A couple weeks ago, I officially turned 20, and to be honest, I didn’t think it was going to be a big birthday. What I mean by big, is that I didn’t think it would have a significant effect on me. The reason, of course, is because people always say that turning 16 and 18 and 21 is a big deal; but I’ve never heard much chatter about 20. Personally, I’ve never felt as though my actual age matched the age I feel myself to be.
The way I conceptualize age for myself, is that I never like to gage where I am in life and what I have accomplished by age, because it really is just a number by which we track with time. I like to track time with memories, vacations, education, spiritual growth and what I am focusing on in my life at that time. So turning 20, to me, wasn’t a big deal — aside from the fact I will never technically be a teenager again — but turning 20 did actually, affect me in an amazing way.
The first thing I learned: where I thought I was going to be at 20 is not where I am, and that is perfectly fine — I know growing up, we all have a dream of what and where we will be when we are older — and for some, we are spot on, and for others, our life path changes immensely.
Turning 20 made me realize I don’t have to have everything figured out, because I still have so much time and years of my life left to do that; where I am right now and where you are right now, is exactly where you are supposed to be. It doesn’t matter if “other people your age” are doing something, you aren’t them, and they aren’t you, and that is exactly how it should be. This also means that it is okay to be scared and worried about the future, but that doesn’t mean you should regret where you are right now.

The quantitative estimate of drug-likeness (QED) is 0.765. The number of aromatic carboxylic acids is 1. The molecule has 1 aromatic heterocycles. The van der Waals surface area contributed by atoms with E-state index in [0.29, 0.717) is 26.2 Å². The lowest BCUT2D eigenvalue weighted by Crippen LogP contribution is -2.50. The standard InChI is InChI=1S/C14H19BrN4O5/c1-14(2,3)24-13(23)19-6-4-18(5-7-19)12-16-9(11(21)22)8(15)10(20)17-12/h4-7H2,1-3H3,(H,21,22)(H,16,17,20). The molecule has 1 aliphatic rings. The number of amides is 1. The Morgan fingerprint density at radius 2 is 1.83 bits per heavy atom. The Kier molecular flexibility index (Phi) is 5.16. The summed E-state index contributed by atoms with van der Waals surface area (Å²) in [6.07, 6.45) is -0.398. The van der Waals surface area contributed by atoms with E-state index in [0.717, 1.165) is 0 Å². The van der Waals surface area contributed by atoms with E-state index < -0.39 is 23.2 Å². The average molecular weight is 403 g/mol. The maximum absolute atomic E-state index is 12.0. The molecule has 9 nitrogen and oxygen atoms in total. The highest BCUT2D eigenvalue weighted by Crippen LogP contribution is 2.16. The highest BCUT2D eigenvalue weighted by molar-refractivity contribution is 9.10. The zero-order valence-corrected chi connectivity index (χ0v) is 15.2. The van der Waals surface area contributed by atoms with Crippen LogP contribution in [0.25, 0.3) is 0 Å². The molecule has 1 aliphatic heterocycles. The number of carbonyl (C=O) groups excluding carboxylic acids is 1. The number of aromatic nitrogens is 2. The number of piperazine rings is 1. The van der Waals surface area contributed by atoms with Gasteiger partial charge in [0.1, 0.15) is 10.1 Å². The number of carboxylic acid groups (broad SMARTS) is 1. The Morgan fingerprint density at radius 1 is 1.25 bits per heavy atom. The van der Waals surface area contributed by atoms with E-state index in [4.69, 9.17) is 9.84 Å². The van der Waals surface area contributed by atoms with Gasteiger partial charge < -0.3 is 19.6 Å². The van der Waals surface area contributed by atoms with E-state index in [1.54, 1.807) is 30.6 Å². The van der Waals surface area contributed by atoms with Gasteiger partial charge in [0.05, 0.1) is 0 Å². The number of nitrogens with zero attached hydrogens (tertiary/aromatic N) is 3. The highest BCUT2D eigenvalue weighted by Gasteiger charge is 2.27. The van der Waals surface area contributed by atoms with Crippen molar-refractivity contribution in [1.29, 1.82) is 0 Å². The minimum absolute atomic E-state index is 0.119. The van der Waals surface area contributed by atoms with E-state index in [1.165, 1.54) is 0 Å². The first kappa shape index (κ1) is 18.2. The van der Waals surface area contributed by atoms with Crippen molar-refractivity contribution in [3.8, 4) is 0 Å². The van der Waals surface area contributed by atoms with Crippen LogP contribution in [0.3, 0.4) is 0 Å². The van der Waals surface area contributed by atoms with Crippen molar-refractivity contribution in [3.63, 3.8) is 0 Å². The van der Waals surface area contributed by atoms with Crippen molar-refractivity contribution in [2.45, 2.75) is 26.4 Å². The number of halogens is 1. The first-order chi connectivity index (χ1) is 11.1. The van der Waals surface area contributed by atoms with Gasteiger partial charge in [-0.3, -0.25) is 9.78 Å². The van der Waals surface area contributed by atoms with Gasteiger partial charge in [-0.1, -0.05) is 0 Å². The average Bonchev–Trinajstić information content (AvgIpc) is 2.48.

The second thing I learned: I started to realize what is really important and what doesn’t matter; we are getting older, and this allows us to fill our time with what we want. The people we want, the activities we want, the passions we want. We have the power to choose what we want to be important in our lives. We are creating a future for ourselves, and we now have the power to fill it with whom and what we want.
The third thing I learned: self-acceptance is a whole lot easier. The biggest thing about growing older for me, is that everyday I love who I am more and more, for the pure fact I realize not everyone is going to like me, and that that is okay. High school is rough, trying to navigate who you are and how to fit in, and we all do it, because we want to be liked and have friends. And there is nothing wrong with that, but for me the idea that I have lived 20 years, and four of those were spent being afraid that I wasn’t liked by everyone, is very eye-opening.
The fourth thing I learned: time with family becomes more important. Until a year ago, like many readers, I lived with my parents for what had been my entire life. Then, moving out and moving into an apartment and not seeing them as often, really started to show me how much I took for granted my time with them.
We all say, “Oh I can’t wait to get out of the house,” but the truth is when you do get out, you realize how much you loved having your mom and dad right there whenever you needed them. Family was always a priority in my life, but growing older makes me realize, just how important family really is.
The fifth thing I learned: I am still young. When I was 14, 20 sounded so old. I thought, by the time I’m 20, I’m going to be married already. However, now that I am 20, I’ve come to realize that 20 is still young, and that this is only the beginning of building a life for myself. There is no need for me to be afraid of getting older, it happens, but with every new age, you discover new things and find that they make your life better.